Wednesday, 31 March 2010

Wednesday 2.


The above long case clock is an old friend (in every sense). I found it in a garden shed (fortunately a dry one) in Ely over thirty years ago.The owner told me it had been in the shed for the previous fifty years or so. I purchased it, took it home, and spent about a week putting it into good order. Ann rather fell in love with it, and I liked it, so we decided to keep it. Since then it has kept very good time, and behaved well - until a few weeks ago, when the time keeping started to go all over the show. This afternoon I took it apart and found the problem straight away (the brass clutch spring behind the hands needed retensioning). I did the necessary, and also adjusted the date wheel pin. I'm fairly certain we've solved the problem but (excuse 'orrible pun) time will tell. Hopefully it will now give us another thirty year's service (or however long we've got). Just had supper, Ann had left me a beef casserole in the slow cooker, and I fried some left over potatoes and cabbage (bubble and squeak, Lori, or colcannon in Ireland) to go with it. Delicious. Bedtime now. Goodnight all.
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Wednesday 1.


Been a long day. Got up for early service (7.30 a.m.). After the service Ann went straight off to Wisbech to see her mother. She is planning to stay overnight with family friend Phoebe, returning tomorrow afternoon/evening. Today I've been working hard on two clocks. The one above is a small William and Mary wall clock (circa 1690- 1700). It has been playing up generally and I've found (and put right) several small problems. It's performance has improved a good deal, but it's still not happy. Nor am I. Tomorrow I'm going to be very firm with it. See next blog for second clock.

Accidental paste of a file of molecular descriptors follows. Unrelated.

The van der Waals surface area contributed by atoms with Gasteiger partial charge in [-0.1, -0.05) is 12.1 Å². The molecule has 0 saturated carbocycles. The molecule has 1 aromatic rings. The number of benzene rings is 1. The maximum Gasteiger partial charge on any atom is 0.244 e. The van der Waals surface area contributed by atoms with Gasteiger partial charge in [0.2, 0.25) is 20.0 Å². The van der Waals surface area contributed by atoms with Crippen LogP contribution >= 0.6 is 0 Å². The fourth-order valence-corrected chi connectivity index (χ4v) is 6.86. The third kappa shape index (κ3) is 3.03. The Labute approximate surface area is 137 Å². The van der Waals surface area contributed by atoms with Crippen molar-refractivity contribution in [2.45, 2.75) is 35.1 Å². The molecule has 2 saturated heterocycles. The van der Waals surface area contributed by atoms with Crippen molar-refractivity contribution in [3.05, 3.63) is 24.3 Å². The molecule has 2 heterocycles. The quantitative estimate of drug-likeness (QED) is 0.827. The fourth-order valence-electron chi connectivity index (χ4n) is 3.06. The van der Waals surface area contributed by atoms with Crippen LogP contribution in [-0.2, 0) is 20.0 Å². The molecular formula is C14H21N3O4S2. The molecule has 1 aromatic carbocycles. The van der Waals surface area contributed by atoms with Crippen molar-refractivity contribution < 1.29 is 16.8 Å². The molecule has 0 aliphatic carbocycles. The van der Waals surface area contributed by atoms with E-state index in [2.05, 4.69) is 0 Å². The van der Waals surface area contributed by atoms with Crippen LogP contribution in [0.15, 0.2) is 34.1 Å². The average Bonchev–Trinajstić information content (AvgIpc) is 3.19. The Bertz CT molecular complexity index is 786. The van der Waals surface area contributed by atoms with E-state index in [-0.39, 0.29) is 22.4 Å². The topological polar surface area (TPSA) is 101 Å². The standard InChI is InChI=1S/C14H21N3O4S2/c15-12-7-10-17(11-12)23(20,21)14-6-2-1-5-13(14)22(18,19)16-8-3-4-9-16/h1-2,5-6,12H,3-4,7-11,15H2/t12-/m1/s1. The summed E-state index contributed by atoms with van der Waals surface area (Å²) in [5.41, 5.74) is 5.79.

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Tuesday, 30 March 2010

Tuesday 2.


It reads as if Phillip Tylney (the last of his line) was, by 1598, a very lonely old man.
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Tuesday 1.


Snapshot of the interior of a church a few miles along the road (or rather lanes) from here. Will try and put up a close up of the plaque on the front of the tomb..
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Monday, 29 March 2010

Monday 2.


And here is the box opened for use, with the small bone snuff spoon/bowsprit. Nice little item, isn't it? Antique clocks are really my job, but I do enjoy little rebuild jobs like this.
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Monday 1.


Herewith photo of the table snuff I mentioned on Saturday, shown slightly smaller than it actually is (five inches overall).
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Sunday, 28 March 2010

Sunday 2.


See what I mean. Going back to previous picture, when the sun is on the violets, the scent is already gorgeous.
Been a nice quiet Sunday. Went to Palm Sunday service this morning. Eucumenical - held in the United Reform Church. After lunch zizzed for a bit then got on well in the workshop. Put the clocks on last night so bedtime now.
Goodnight all.
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Sunday 1


Above photo is of wild violets in a corner of the garden, which is starting to look quite pretty, not just snowdrops, crocii and daffodils, but violets, japonica, polyanthus, etc. See next picture.
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Saturday, 27 March 2010



The snapshot is of (I think) the silliest front door in East Anglia. It is of a magnificent silliness and apears to give onto the conservatory at the back of a Victorian town house in Hunstanton. I hope the owner of it never reads this blog.